The DNR does not measure ice thickness on Minnesota lakes. Your safety is your responsibility. Learn about the different ways to check ice thickness before heading out.
Temperature, snow cover, currents, springs and rough fish all affect the relative safety of ice. Ice is seldom the same thickness over a single body of water; it can be two feet thick in one place and one inch thick a few yards away.
Ice thickness guidelines for new, clear ice only.
|UNDER 4"||Stay off|
|4"||Ice fishing or other activities on foot|
|5" - 7"||Snowmobile or small ATV|
|7” – 8”||Side-by-side ATV|
|9” – 10”||Small car or SUV|
|11” -12”||Medium SUV or small truck|
|16” -17”||Heavy-duty truck|
|20”+||Heavy-duty truck with wheelhouse shelter|
Our recommendations are based on average equipment weight and assume solid, clear ice. You are responsible for knowing the weight of your vehicle, equipment, and bodies.
Many factors other than thickness affect ice strength, including air temperature, wind, snow, streams, narrow areas or bottlenecks, sun, shade, fish communities, plant decay, and more. When a layer of snow melts and refreezes on top of lake ice, it creates white ice, only about half as strong as new, clear ice. Double the above thickness guidelines when traveling on white ice.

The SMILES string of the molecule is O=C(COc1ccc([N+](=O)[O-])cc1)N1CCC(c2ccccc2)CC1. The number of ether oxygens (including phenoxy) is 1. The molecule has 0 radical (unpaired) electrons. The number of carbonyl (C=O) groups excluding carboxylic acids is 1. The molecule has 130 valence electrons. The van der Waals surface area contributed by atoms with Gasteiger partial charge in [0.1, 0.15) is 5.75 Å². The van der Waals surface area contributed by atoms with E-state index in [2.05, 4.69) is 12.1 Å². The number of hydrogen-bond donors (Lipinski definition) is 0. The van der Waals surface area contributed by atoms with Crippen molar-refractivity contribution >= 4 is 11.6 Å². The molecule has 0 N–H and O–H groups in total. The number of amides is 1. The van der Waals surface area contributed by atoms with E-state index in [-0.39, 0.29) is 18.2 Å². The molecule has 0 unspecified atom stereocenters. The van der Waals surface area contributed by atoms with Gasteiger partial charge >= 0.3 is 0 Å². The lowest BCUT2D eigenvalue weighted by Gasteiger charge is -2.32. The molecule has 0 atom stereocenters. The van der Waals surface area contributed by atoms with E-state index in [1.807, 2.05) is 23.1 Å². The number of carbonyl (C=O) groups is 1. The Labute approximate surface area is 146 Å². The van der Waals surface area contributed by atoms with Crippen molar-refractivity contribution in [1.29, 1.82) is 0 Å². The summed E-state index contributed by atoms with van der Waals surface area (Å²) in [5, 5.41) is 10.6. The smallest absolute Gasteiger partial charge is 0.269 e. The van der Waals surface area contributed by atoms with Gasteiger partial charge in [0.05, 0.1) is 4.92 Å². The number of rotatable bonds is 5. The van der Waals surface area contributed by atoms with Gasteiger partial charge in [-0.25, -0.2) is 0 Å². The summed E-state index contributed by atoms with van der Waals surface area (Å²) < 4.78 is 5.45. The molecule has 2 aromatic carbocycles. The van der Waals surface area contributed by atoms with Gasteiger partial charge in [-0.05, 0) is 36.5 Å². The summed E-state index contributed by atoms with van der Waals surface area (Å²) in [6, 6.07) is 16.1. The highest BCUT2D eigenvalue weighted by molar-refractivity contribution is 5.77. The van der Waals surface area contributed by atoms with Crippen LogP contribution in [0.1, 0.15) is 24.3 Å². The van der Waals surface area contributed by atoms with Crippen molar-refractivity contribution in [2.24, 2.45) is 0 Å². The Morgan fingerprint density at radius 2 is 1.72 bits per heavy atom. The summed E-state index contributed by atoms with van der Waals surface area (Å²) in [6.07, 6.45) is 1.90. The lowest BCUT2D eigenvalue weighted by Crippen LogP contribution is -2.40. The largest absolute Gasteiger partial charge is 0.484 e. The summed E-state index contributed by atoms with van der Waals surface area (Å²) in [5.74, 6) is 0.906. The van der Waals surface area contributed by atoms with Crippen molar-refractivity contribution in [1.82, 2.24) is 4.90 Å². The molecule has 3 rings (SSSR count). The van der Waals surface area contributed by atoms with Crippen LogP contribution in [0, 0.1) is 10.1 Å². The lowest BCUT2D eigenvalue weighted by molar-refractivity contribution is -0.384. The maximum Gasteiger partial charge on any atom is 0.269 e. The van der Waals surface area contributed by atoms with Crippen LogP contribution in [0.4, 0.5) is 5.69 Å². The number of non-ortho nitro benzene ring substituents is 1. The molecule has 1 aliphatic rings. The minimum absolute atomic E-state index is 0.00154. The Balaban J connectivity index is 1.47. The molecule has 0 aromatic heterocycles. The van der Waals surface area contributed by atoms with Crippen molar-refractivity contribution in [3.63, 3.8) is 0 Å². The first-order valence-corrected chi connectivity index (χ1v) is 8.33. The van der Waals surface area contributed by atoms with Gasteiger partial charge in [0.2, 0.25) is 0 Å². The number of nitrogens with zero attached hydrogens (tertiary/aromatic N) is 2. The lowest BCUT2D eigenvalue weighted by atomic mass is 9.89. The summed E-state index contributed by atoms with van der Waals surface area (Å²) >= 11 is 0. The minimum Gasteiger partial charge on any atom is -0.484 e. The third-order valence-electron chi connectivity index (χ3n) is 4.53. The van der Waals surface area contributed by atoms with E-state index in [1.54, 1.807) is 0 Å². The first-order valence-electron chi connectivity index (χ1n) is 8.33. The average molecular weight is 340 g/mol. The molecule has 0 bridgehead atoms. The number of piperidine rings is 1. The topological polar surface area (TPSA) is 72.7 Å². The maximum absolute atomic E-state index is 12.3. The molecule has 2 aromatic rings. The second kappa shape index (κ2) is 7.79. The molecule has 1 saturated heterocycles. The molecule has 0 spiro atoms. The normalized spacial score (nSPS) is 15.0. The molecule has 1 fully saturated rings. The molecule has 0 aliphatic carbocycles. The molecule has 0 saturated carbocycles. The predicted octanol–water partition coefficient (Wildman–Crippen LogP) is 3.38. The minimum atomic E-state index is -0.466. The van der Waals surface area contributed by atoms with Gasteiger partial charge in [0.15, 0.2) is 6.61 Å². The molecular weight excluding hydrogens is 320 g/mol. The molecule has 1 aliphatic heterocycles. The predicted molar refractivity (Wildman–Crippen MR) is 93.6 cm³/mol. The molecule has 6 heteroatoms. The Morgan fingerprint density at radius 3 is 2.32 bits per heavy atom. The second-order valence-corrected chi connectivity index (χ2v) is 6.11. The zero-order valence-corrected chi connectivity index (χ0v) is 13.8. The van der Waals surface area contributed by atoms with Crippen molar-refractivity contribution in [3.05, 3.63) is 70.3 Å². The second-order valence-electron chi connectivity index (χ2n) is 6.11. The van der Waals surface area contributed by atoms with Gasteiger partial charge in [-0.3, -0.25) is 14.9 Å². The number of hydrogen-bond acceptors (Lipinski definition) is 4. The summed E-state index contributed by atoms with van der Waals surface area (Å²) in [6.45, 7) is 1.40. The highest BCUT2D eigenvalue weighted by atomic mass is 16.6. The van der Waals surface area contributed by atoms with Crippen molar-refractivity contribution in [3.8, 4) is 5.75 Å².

Learn more about white ice and other common factors that can cause ice to be unsafe.
Learn more about how to check ice thickness.
Frozen lakes are not parking lots
Cars, pickups or SUVs should be parked at least 50 feet apart and moved every two hours to prevent sinking. Stationary loads (longer than two hours) require thicker ice than the standard guidelines. See the table below for stationary loads of more than two hours but less than seven days.
Parking near shore may seem like an okay option when there is no space to park on land, but that is not always the case. If you park along a shoreline near a launch, there is a good chance that others will do the same and that they may park too close to you. If the ice is not thick enough to drive on and park away from the shoreline, then you should not park on it at all.
Tip: Make a hole next to the car. If water starts to overflow the top of the hole, the ice is sinking and it’s time to move the vehicle.
Minimum ice thickness for stationary/parked loads up to 11,000 lbs*
Minimum Effective Thickness (inches)
Snowmobiles (maximum weight machine + rider <1,100 lbs)
Loaded vehicle >1,100 lbs but <2,200 lbs
Loaded vehicle >2,200 lbs but <4,400 lbs
Vehicle >4,400lbs but <6,600 lbs
¾ ton 4x4 vehicles (maximum GVW of 11,000 lbs)
*The stationary load recommendations are from a publication by the government of Alberta, Occupational Health and Safety. Best Practice for Building and Working Safely on Ice Covers in Alberta, Jan. 2013.